Today’s mobile robots are severely limited by the energy capacity of the conventional batteries used to power their motors and actuators. But robots may soon take off, thanks to a team of engineers led by Michael Goldfarb and Eric Barth at Vanderbilt University. The researchers have built a novel robot actuator that runs on rocket power. For fuel, the simple, lightweight design uses liquid hydrogen peroxide stored at high pressure and mixed with a catalyst. The ensuing chemical reaction releases a flow of oxygen gas and hot steam that drives a piston. A robot arm hooked up to this rocket-propelled piston can repeatedly lift a 23-kilogram load five times longer than today’s best batteries and electric motors. Once developers have optimized both the hardware and the fuel, says Goldfarb, the rocket-powered actuator could pack 10 to 40 times the energy of a conventional actuator of similar size. That’s an improvement that would radically change the way robots are designed and used, according to Goldfarb. Vanderbilt has filed an application for a patent on the technology, and the actuator could be commercially available within the next three years.
A colorful little robot that resembles an overgrown computer mouse could give kids a chance to explore computer programming even before they know how to read. Users program the Curlybot without writing code. Just turn it on and scoot it across a flat surface. The roly-poly device records every movement exactly, and until it is turned off, it will repeat each movement, allowing children to see the effects of simple programs: how, for instance, a sequence of 90-degree turns can become a square or a short arc can become a circle or spiral. Developed by design firm Ideo’s Phil Frei while he was a graduate student at the MIT Media Lab, Curlybot is simple in design. Its brightly colored plastic shell hides two motors, each attached to a separate wheel, and the robot records its position 100 times each second. The frequent sampling allows for movement so precise, says Frei, that it looks eerily organic. Independent of Ideo, Frei is working to bring the newly patented toy to stores in about two years.
Talk about rescuing a conversation. Now you can preserve those snippets of cell phone calls you miss when, for example, you pull the phone away from your ear to punch a button. A system developed at Mitsubishi Electric Research Labs in Cambridge, MA, uses a proximity detector to sense when the phone is away from the ear and a memory buffer to record lost chatter. Return the phone to your ear and the playback kicks in, speeding slightly and deleting spaces between words until it catches up with the ongoing conversation. Because the system continuously records and stores the most recent 10 seconds, it can generate an instant replay if, say, a honking horn obliterates part of a discussion. Within the year, the Mitsubishi lab plans to license the technology for use in cell phones and traditional phone handsets, say its inventors, electrical engineers Paul Dietz and William Yerazunis.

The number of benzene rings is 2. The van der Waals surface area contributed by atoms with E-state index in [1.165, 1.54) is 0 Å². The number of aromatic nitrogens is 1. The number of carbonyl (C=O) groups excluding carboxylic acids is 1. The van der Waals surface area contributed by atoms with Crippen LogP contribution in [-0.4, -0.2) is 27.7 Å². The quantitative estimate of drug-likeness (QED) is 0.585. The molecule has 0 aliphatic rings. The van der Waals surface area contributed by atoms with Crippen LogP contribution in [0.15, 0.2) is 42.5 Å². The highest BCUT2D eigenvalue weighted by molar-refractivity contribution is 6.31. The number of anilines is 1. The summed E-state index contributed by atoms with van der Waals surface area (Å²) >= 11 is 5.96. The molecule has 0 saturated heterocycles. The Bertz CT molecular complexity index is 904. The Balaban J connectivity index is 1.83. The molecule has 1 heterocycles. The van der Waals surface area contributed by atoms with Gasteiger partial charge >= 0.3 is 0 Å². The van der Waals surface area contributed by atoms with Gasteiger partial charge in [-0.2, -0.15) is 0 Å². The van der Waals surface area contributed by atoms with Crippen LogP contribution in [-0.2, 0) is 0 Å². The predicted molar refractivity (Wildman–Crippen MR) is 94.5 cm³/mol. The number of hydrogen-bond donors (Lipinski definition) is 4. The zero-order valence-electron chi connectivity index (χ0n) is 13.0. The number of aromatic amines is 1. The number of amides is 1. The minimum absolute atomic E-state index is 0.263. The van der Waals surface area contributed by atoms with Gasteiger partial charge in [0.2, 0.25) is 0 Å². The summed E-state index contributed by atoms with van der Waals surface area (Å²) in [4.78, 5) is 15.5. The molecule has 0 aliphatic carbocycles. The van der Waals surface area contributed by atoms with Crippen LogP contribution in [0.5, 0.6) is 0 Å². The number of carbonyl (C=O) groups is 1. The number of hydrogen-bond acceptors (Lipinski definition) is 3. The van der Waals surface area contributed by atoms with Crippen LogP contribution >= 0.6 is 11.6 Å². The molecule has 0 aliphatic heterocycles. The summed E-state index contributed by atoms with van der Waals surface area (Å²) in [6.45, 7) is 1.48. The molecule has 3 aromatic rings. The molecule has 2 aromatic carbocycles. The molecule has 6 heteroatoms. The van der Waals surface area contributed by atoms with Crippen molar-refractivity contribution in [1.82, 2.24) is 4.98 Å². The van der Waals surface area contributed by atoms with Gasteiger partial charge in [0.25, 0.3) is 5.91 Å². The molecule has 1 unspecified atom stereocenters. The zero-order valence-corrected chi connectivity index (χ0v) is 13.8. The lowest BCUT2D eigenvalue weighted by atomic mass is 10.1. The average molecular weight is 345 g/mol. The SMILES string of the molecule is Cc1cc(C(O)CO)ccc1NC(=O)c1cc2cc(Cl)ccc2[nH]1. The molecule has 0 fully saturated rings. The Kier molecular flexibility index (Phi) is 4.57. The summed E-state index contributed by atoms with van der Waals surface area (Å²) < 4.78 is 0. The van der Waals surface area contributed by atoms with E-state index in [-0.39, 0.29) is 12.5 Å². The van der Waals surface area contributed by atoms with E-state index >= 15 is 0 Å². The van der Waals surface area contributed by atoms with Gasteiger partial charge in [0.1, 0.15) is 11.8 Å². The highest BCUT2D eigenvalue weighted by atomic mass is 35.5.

A Bone to Pick
Technology being developed by Imaging Therapeutics, a medical-imaging company in San Mateo, CA, could enable early, accurate detection of osteoporosis, a disease that afflicts nearly 10 million U.S. residents and leads to 1.5 million fractures each year.
Early diagnosis can make a big difference in preventing fractures, but the best bone-density test now available requires equipment so expensive that few radiologists have it. In Imaging Therapeutics’ system, special algorithms reveal microscopic changes in bone architecture as captured in a digital image of a standard jaw x-ray. Such changes can appear in trabecular bone-a type of bone found in the hip and spine, as well as the jaw-even before loss of bone density is detectable. Imaging Therapeutics hopes that within two years it will be able to make its technology broadly available.